really good at hearing stuff. (Laughter) Listening, hoping to hear their propellers. Stretching, yearning,
going that little bit further just to hear, to buy
an extra minute or two, so people can run down to safety. We don’t have this problem anymore. Radar has basically solved
the problem in many respects. I can go to the store and for a couple of bucks
buy a little radar in a box. I can put it in my car, on my bike. I can put it in my hat
and do a lot of cool stuff if I wanted to. It has never been easier
to give a chance and see if it works. Will that idea work? I got no clue, but I’ll know quickly
if I can move on and try something else. It wasn’t always like that. Technologies often got in the way. Do you ever wonder why people
in old photos don’t smile? Yeah, I see some nodding heads. I’m going to be embarrassed about this. When I was a kid, I literally thought that everyone born pre-1920
was just miserable, sad, and surly. (Laughter) Turns out this was a technical problem. To actually exist and have a camera take a picture back then
required a huge amount of light. It required a huge amount of time to sit there and let the light
expose the film. So if you’re going to take
a photo of someone moving, it’s going to screw up. So when they’d say “Don’t move,” you don’t move. Because you know if you move, you’re going to ruin the photo, and then you’ve got to start again. This was a huge
technical problem at the time. That’s why people were told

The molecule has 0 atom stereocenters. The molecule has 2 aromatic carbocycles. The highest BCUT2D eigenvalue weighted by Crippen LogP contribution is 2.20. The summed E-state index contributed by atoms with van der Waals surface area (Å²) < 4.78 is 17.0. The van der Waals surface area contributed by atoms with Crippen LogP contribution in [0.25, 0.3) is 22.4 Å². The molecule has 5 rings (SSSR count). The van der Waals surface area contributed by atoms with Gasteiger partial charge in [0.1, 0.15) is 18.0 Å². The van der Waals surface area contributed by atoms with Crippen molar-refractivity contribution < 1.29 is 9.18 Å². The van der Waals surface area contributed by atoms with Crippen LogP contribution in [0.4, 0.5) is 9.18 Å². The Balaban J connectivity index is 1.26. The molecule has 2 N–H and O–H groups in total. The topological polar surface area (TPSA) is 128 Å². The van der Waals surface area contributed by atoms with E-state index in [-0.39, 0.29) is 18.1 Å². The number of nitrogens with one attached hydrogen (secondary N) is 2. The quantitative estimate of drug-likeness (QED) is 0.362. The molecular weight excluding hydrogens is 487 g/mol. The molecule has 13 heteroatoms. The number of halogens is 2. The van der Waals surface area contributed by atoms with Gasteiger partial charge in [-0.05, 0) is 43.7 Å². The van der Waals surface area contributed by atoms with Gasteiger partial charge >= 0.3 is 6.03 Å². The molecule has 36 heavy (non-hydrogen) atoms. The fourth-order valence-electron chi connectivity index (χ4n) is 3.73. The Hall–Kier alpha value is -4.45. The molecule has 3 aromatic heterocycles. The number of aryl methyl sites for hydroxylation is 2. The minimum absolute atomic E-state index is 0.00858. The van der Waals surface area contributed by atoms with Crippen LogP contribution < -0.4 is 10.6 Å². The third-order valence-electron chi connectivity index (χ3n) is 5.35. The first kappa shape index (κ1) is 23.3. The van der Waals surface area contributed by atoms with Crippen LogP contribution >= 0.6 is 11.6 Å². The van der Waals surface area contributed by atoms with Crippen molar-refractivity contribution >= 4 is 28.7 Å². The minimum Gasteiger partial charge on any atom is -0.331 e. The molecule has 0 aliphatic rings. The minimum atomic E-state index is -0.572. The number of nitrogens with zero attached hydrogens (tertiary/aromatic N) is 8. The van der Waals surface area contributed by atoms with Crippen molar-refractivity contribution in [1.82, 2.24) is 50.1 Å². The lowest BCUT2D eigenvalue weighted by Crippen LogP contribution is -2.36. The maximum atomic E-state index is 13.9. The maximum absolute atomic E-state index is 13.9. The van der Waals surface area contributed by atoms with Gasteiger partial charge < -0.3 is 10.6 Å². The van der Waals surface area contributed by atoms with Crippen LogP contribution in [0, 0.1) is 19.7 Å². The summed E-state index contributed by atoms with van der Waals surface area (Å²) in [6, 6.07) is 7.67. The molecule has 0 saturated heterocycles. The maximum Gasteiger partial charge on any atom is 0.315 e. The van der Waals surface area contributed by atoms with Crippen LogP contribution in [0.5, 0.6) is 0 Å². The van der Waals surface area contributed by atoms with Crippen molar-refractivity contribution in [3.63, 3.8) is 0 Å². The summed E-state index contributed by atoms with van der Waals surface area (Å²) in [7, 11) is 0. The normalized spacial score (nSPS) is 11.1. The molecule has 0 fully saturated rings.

to not keep their smiling face because I don’t know about you, but smiling for a minute
starts to look insincere. (Laughter) Instead, they said,
“Use your resting face. If you don’t have
a nice looking resting face, sorry, that’s the photo that you get.” (Laughter) It’s not like that anymore, right? We’ve solved a lot
of these technical problems. Most people have a camera
in their own pocket. I take a thousand photos,
pick the best three that I like, and I throw the rest away. I don’t need to know
about focus and aperture and all these types of technical terms
to take a fairly good photo. Technology has made it so that the creativity
can push us further than we have before. If you want to build different tools, if you want to bring
these things together, it’s super easy. Machine learning, too. If you want to take
some cool new AI things and move to the next step
and go forward, it’s fine. You want to take yourself a chatbot
or recognize emotional detection or look at text or videos
and see what’s going on, you can do it for fractions of a penny. I just tried this last night.
I built something for this presentation. I went online, didn’t write a bit of code, and I can make something
that looked at my face. It can tell if I’m smiling. It can tell if I’m yawning or not.